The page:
The Book of Mormon
The collaboration of Trey Parker, Matt Stone and Robert Lopez garnered a total of nine Tony Awards and critical praise from the likes of Ben Brantley of The New York Times, who called it "the best musical of this century," and "Variety" opined that The Book of Mormon "approaches musical comedy Rapture." I wish that I could jump on their exultant bandwagon, but I find myself teetering on the fence between feeling entertained and wondering what's the fuss. Perhaps my expectations were too high after reading all the hype and hearing the love lavished on it by friends and chatters. I really wanted to love it, too, but it was less than a religious experience for me.
Let me go on record to stipulate that I have thoroughly enjoyed Avenue Q on more than one occasion and "get" the crude wittiness in South Park, and I am neither offended nor shocked by The Book of Mormon. There are bits that I could do without (much of which occurs during "Joseph Smith American Moses"), but I just didn't find as much humor as I expected. Unfortunately, the harsh sound quality kept me from hearing a lot of lines that others laughed at (it was lack of clarity, not volume), so my focus honed in on the characters and situations where the comedy could get some traction for me. One of the bright lights is Christopher John O'Neill, making his professional debut as Elder Cunningham. He more than pulls his considerable weight in the role of the hopelessly nerdy follower whose own conversion fills at least a couple of the chambers of the heart of the show.
The good news is that the touring company puts on a top notch, Broadway-worthy production. Both of the male leads, the featured players and the ensemble (Boston Conservatory '09 Theater grad Bud Weber among them) are all triple threats who perform with energy and pizzazz. Mark Evans plays Elder Price with a big dose of confidence and brio, yet appropriately downsizes his ego when the young man is deflated by the challenges he faces in Uganda. As the only female character of any importance, Samantha Marie Ware (Nabulungi) is sweet, strong and sympathetic, and she infuses "Sal Tlay Ka Siti" with hope and longing. Kevin Mambo as Mafala Hatimbi, Nabulungi's father and leader of the villagers, and Derrick Williams, as the fearsome warlord with a name to match, both give strong performances.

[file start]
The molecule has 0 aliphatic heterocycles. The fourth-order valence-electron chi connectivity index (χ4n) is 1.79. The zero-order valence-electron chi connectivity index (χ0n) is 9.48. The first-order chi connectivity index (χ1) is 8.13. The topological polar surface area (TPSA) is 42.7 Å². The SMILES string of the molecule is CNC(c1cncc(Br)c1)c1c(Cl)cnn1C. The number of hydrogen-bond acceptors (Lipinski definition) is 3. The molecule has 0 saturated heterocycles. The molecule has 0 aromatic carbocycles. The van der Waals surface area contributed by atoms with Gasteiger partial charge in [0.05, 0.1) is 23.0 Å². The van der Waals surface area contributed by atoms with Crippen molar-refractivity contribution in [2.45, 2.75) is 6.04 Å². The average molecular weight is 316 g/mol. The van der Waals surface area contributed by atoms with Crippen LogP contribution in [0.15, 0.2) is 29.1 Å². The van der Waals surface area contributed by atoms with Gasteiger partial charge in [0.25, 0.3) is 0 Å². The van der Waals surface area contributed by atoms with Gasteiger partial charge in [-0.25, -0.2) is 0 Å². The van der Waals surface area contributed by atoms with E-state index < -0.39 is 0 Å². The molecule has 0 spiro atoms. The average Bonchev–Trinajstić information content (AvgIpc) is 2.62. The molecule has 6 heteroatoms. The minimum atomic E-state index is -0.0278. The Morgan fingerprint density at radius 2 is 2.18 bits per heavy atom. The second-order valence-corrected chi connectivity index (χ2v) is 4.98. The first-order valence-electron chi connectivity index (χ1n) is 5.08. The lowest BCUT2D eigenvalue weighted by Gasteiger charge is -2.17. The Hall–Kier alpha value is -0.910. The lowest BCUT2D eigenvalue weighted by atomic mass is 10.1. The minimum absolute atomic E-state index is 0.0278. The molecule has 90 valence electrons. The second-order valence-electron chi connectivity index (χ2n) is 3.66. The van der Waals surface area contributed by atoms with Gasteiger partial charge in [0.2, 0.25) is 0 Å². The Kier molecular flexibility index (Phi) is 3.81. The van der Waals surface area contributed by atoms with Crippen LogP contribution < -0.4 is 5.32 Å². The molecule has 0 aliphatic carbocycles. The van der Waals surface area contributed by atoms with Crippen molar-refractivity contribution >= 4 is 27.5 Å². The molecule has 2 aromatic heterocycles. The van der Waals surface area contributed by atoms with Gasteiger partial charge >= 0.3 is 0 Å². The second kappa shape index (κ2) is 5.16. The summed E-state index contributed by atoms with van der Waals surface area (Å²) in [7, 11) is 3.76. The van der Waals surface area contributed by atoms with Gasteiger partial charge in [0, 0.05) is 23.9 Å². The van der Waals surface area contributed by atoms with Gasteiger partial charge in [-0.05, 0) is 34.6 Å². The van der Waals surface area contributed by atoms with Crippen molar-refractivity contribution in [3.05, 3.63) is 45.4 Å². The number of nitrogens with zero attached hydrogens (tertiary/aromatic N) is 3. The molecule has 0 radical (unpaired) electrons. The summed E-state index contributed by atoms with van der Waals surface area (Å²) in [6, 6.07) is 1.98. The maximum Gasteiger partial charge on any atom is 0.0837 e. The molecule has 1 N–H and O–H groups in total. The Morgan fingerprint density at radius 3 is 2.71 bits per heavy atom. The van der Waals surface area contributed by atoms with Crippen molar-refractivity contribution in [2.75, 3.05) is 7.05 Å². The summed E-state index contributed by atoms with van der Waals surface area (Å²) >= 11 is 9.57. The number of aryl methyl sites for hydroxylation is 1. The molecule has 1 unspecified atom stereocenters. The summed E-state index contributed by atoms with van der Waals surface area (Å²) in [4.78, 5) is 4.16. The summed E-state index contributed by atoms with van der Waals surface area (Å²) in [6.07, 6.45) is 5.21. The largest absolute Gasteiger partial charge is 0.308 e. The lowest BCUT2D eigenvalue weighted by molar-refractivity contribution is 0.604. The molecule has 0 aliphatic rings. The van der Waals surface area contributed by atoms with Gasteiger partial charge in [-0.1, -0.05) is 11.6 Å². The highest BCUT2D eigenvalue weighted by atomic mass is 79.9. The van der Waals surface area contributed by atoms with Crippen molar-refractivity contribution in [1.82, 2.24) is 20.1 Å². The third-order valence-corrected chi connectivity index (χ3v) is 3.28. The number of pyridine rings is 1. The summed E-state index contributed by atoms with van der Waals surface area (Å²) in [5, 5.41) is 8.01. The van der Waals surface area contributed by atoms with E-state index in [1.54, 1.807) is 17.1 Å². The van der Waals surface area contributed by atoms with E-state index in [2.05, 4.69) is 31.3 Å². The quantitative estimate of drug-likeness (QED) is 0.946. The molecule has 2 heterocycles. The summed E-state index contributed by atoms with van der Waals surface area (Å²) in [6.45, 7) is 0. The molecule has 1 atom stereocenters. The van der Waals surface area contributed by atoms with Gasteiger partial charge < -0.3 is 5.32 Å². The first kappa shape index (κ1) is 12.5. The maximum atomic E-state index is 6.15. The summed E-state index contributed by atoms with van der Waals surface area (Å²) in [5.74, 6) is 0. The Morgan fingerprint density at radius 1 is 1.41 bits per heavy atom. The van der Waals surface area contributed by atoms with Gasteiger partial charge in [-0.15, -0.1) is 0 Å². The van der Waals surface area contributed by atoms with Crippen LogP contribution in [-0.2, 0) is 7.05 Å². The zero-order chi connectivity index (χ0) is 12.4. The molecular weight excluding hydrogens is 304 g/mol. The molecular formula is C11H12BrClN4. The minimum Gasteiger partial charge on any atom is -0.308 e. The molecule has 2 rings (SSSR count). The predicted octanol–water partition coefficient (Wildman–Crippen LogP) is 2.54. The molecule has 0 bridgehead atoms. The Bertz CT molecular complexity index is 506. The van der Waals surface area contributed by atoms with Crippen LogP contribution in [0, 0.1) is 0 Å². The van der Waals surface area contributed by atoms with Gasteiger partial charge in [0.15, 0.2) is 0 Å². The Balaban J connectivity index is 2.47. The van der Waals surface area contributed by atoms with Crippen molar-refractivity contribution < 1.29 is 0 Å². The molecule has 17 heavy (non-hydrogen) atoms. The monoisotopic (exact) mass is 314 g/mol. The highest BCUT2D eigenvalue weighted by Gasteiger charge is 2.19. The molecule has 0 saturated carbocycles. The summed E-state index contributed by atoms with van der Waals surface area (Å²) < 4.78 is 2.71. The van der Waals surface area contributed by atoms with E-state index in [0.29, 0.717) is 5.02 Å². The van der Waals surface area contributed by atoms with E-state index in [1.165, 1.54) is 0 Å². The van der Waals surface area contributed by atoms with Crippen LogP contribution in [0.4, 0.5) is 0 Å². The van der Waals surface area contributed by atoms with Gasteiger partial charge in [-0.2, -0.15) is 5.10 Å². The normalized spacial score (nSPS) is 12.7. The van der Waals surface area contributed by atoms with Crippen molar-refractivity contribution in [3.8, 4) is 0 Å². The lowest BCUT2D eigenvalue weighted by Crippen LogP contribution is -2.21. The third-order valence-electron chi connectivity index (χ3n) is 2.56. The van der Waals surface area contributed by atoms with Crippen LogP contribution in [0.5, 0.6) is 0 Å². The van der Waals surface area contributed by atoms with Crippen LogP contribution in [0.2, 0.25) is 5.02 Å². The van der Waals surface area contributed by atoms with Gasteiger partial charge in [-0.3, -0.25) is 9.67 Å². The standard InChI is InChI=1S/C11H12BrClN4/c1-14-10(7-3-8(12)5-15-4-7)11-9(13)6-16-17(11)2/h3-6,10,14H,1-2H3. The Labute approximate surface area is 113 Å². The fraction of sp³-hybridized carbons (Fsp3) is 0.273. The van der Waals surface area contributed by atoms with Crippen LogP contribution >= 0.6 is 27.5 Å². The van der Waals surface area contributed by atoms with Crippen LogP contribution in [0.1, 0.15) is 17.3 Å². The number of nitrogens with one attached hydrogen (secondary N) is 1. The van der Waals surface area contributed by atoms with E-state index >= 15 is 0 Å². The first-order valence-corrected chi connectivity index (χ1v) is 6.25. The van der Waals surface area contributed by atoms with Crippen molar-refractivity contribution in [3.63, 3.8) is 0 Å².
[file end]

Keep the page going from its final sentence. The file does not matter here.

Although the Church of Jesus Christ of Latter-Day Saints has both male and female missionaries, the creators of The Book of Mormon eschew the latter and stock the outpost where Price and Cunningham are assigned with a group of clean cut white men who turn out to be nifty tap dancers. People of color have been allowed to enter missionary service since 1978 (there is a reference made to this shift in one of the song lyrics), but they are cast exclusively as the African villagers in the show. The limited number of roles for women and the nature of some of the jokes at their expense are in reverse proportion to the degree of frat boy humor that the show contains. Not that scatology is reserved for the male gender (Bridesmaids anyone?), but Mel Brooks has been doing it for a long time and, arguably, better.